Structural Properties

  • contraction.agda argues that contexts are the same up to contraction, and therefore that every judgement that uses them enjoys the contraction property. Note that this proof is given for any sort of context, so it establishes contraction in both the type and hole contexts for those judgements that have both.

  • exchange.agda argues that contexts are the same up to exchange, and therefore that every judgement that uses the enjoys the exchange property. As above, this proof establishes exchange in both the type and hole contexts for those jugements that have both.

  • weakening.agda argues the weakening properties for those judgements where we needed it in the other proofs. This is not every weakening property for every judgement, and indeed some of them do not enjoy weakening in every argument.

    For example, the elaborations do not support weakening in the typing context because the rule for substitution typing requires that the lowest substitution be exactly the identity, not something that can be weakened to the identity. (See the definition of STAId on line 254 of core.agda.) In practice, this is not a problem because you wouldn't want to add anything there just to weaken it away, and allowing imprecision here would break the unicity of elaboration.


Canonical Forms

Together, these files give the canonical forms lemma for the language.

Metatheory of Type Assignment

Metatheory of Elaboration

Type Safety

These files contain proofs of type safety for the internal language. Note that we only give a dynamic semantics for the internal language, which is related to the external language through elaboration.

  • progress.agda argues that any well typed internal expression either steps, is a boxed value, or is indeterminate.

  • progress-checks.agda argues that the clauses in the conclusion of progress are pairwise disjoint---i.e. that no expression both steps and is a boxed value, and so on.

  • preservation.agda argues that stepping preserves type assignment.

    This is the main place that our assumption about α-normal terms appears: the statement of preservation makes explicit the standard on-paper convention that binders not be reused in its argument.

We also argue that our dynamics is a conservative extension in the sense that if you use it to evaluate terms that happen to have no holes in them, you get the standard type safety theorems you might expect for the restricted fragment without holes.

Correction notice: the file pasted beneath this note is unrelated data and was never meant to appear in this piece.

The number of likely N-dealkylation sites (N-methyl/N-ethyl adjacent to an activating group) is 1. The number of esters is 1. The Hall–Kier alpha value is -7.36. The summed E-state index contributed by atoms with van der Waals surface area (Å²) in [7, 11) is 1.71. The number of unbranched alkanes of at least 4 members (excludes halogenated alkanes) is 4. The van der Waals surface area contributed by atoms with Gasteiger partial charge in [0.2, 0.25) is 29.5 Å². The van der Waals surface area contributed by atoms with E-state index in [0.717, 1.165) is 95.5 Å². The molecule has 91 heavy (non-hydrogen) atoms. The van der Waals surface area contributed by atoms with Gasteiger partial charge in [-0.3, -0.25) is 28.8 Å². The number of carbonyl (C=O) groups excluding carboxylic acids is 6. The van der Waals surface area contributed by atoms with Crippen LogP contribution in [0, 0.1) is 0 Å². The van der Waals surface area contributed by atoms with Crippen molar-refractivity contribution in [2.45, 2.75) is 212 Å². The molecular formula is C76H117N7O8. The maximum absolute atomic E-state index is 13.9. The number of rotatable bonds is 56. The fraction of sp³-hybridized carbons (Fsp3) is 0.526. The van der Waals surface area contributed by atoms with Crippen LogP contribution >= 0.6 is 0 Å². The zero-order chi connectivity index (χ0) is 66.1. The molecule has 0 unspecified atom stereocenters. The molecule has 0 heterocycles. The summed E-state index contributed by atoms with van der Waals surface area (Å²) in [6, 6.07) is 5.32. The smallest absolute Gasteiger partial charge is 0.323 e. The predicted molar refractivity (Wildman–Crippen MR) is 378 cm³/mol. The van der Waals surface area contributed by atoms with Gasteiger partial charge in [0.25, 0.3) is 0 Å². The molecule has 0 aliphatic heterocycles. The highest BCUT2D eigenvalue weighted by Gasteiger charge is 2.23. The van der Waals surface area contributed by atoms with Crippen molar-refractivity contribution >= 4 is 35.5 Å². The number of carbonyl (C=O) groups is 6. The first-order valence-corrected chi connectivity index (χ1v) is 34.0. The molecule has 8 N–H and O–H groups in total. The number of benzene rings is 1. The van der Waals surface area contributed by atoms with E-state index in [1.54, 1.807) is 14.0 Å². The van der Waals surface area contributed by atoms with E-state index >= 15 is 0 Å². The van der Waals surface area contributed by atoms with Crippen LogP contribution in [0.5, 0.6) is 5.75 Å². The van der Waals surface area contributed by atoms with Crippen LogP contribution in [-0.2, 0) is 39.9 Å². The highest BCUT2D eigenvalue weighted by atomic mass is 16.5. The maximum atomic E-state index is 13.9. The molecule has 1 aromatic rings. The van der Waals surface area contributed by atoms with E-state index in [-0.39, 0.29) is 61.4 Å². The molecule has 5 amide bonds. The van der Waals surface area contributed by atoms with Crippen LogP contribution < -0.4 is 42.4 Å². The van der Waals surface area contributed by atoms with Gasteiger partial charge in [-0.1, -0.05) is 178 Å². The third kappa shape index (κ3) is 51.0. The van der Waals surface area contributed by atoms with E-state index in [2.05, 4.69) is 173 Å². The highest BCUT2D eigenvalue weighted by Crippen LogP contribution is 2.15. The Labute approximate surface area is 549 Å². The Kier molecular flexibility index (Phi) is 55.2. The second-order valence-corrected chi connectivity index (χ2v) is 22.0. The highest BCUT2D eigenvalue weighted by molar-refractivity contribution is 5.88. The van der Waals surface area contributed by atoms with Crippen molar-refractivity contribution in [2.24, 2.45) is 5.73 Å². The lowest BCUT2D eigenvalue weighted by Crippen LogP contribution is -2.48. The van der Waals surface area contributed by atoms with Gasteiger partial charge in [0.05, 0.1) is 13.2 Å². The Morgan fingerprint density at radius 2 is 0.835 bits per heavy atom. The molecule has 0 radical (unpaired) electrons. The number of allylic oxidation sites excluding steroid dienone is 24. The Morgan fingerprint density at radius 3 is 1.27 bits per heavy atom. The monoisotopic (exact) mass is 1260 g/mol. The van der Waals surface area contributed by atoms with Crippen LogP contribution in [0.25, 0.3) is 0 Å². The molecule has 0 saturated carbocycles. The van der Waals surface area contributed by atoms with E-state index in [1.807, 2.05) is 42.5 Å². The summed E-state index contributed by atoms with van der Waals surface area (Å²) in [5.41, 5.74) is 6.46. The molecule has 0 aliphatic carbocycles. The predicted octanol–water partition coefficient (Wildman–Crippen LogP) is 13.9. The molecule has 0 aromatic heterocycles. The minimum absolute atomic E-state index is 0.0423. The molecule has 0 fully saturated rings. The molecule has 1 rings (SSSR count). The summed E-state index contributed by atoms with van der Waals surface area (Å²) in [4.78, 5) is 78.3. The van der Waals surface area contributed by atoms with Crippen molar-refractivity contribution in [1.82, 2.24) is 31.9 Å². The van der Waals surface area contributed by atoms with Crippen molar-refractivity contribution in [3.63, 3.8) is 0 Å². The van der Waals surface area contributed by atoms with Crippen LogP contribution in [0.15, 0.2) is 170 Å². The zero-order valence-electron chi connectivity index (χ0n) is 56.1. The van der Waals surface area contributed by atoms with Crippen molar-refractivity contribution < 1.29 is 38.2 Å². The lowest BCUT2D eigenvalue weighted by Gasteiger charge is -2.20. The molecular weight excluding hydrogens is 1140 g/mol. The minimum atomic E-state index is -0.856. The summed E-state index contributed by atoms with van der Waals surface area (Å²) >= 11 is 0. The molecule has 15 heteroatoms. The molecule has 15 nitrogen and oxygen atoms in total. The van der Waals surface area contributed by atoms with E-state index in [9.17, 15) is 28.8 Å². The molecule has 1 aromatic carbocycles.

• complete-elaboration.agda argues that the elaboration of a complete external term produces a complete internal term.
  • complete-preservation.agda argues that stepping a complete term produces a complete term that is assigned the same type, again with an explicit assumption about binder uniqueness.
  • complete-progress.agda argues that complete terms are either a value or step.

Metatheory of Continuity

  • continuity.agda includes a sketch of a proof of continuity. This is built on postulates of a result from our POPL17 work and a few properties that would need to be proven about the expression forms from that work and the α-normal requirement we have in this work.

Lemmas and Smaller Claims

These files each establish smaller claims that are either not mentioned in the paper or mentioned only in passing. In terms of complexity and importance, they're somewhere between a lemma and a theorem.

  • binders-disjoint-checks.agda contains some proofs that demonstrate that binders-disjoint acts as expected. That judgement is defined inductively only on its left argument; since Agda datatypes do not define functions, explicit lemmas are needed to get the expected reduction behaivour in the right argument.
  • cast-inert.agda gives a judgemental removal of identity casts and argues that doing so does not change the type of the expression. It would also be possible to argue that removing the identity casts produces a term that evaluates in the same way---but identity cast removal is a syntactic operation that goes under binders while our evaluation semantics does not. To establish that result, we'd need to also give an equational theory of evaluation compatible with the given one.
  • disjointness.agda characterizes the output hole contexts produced in elaboration, including disjointness guarantees needed in the proofs of Elaborability and Elaboration Generality.
  • dom-eq.agda defines when two contexts have the same domain, regardless of the range type or contents, and some operations that preserve that property. This is used in the proofs in disjointness.agda.
  • finality.agda argues that a final expression doesn't step, and only multi-steps to itself. More properties of this nature are proven in progress-checks.agda but not called out explicitly in the paper.
  • focus-formation.agda argues that every ε is an evaluation context. As noted in core.agda, because we elide the boxed-in-red finality premises from the stepping rules, every ε is trivially an evaluation context, so this proof is extremely immediate; it would be slightly more involved if those premises were in place.
  • ground-decidable.agda argues that every type is either ground or not.
  • grounding.agda argues the grounding property.
  • holes-disjoint-checks.agda contains some checks on and lemmas for using the holes-disjoint judgement. Like binders-disjoint, holes-disjoint is defined inductively on only its left argument, so there's similar overhead.
  • htype-decidable.agda argues that every pair of types are either equal or not.
  • synth-unicity.agda argues that the synthesis judgement produces at most one type for a term.

These files contain technical lemmas for the corresponding judgement or theorem. They are generally not surprising once stated, although it's perhaps not immediate why they're needed, and they tend to obfuscate the actual proof text. They are corralled into their own modules in an effort to aid readability.